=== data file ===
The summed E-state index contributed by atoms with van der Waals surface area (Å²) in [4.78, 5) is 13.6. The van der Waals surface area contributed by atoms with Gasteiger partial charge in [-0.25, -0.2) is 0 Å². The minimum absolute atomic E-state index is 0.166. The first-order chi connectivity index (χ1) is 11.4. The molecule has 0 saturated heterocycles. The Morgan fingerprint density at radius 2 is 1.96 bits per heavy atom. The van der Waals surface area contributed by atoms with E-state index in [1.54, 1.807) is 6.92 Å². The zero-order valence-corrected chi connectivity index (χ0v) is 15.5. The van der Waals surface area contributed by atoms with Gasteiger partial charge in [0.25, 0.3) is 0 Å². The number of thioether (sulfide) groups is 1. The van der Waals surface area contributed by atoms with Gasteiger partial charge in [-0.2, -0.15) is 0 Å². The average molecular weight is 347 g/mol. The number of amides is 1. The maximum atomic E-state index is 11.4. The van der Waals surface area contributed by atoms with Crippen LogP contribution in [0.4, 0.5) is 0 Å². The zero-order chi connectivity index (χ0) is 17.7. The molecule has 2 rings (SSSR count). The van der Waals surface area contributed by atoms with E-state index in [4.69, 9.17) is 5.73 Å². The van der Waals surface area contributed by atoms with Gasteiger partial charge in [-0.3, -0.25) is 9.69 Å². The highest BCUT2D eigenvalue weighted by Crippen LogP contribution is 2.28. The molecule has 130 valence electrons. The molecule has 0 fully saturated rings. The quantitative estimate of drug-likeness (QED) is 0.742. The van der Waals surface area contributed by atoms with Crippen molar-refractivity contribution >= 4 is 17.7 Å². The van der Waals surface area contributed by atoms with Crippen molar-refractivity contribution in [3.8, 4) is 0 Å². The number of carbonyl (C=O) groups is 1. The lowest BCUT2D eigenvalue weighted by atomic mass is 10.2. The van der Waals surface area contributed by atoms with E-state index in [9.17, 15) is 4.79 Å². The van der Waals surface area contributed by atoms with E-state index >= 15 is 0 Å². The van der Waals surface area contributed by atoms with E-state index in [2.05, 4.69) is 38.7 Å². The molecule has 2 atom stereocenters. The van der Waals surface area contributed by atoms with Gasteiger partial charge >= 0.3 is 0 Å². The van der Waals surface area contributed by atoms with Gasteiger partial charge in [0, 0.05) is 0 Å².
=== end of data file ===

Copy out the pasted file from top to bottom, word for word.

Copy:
The summed E-state index contributed by atoms with van der Waals surface area (Å²) in [4.78, 5) is 13.6. The van der Waals surface area contributed by atoms with Gasteiger partial charge in [-0.25, -0.2) is 0 Å². The minimum absolute atomic E-state index is 0.166. The first-order chi connectivity index (χ1) is 11.4. The molecule has 0 saturated heterocycles. The Morgan fingerprint density at radius 2 is 1.96 bits per heavy atom. The van der Waals surface area contributed by atoms with E-state index in [1.54, 1.807) is 6.92 Å². The zero-order valence-corrected chi connectivity index (χ0v) is 15.5. The van der Waals surface area contributed by atoms with Gasteiger partial charge in [0.25, 0.3) is 0 Å². The number of thioether (sulfide) groups is 1. The van der Waals surface area contributed by atoms with Gasteiger partial charge in [-0.2, -0.15) is 0 Å². The average molecular weight is 347 g/mol. The number of amides is 1. The maximum atomic E-state index is 11.4. The van der Waals surface area contributed by atoms with Crippen LogP contribution in [0.4, 0.5) is 0 Å². The zero-order chi connectivity index (χ0) is 17.7. The molecule has 2 rings (SSSR count). The van der Waals surface area contributed by atoms with E-state index in [4.69, 9.17) is 5.73 Å². The van der Waals surface area contributed by atoms with Gasteiger partial charge in [-0.3, -0.25) is 9.69 Å². The highest BCUT2D eigenvalue weighted by Crippen LogP contribution is 2.28. The molecule has 130 valence electrons. The molecule has 0 fully saturated rings. The quantitative estimate of drug-likeness (QED) is 0.742. The van der Waals surface area contributed by atoms with Crippen molar-refractivity contribution >= 4 is 17.7 Å². The van der Waals surface area contributed by atoms with Crippen molar-refractivity contribution in [3.8, 4) is 0 Å². The number of carbonyl (C=O) groups is 1. The lowest BCUT2D eigenvalue weighted by atomic mass is 10.2. The van der Waals surface area contributed by atoms with E-state index in [9.17, 15) is 4.79 Å². The van der Waals surface area contributed by atoms with E-state index >= 15 is 0 Å². The van der Waals surface area contributed by atoms with E-state index in [2.05, 4.69) is 38.7 Å². The molecule has 2 atom stereocenters. The van der Waals surface area contributed by atoms with Gasteiger partial charge >= 0.3 is 0 Å². The van der Waals surface area contributed by atoms with Gasteiger partial charge in [0, 0.05) is 0 Å².